Twelve tips for teaching ophthalmology in the undergraduate curriculum

Nisha Chadha, Holly Gooding

Research output: Contribution to journalArticlepeer-review

2 Scopus citations

Abstract

Ophthalmology education in the undergraduate medical curriculum has declined, and graduating healthcare professionals express discomfort with basic evaluation and management of ophthalmic complaints. With the growing aging population, ophthalmic needs will continue to rise, underscoring the need for increased eye care. This article offers 12 tips for increasing undergraduate ophthalmic education, which can be implemented strategically within limited established curricular time, or in novel ways outside the traditional curriculum. Within the curriculum, existing ophthalmology sessions can be enhanced through use of simulation technology and partnership with ophthalmology faculty. Additional curricular time can be justified through needs assessments and alignment of content with other disciplines, and ophthalmology content on licensing examinations. Finally, ophthalmology can be reinforced in service-based initiatives and through use of online resources and social media.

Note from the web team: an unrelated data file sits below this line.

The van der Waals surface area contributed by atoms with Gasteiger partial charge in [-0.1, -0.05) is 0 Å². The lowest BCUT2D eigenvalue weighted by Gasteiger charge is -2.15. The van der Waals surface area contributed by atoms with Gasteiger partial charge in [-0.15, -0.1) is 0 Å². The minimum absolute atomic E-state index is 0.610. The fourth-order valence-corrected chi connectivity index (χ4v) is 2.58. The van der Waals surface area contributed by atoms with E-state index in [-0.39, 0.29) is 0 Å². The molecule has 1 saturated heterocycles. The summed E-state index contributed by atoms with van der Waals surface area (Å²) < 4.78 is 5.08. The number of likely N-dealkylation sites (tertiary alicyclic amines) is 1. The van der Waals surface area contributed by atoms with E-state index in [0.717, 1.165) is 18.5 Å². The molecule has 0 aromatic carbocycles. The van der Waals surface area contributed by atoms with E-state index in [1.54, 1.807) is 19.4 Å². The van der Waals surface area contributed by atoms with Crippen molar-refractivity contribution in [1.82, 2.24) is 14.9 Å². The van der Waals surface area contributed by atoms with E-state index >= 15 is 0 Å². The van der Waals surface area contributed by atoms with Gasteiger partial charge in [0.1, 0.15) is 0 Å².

Original languageEnglish
Pages (from-to)80-85
Number of pages6
JournalMedical Teacher
Volume43
Issue number1
DOIs
StatePublished - 2021

Keywords

  • Ophthalmology
  • education
  • eye
  • medical student
  • undergraduate medical education

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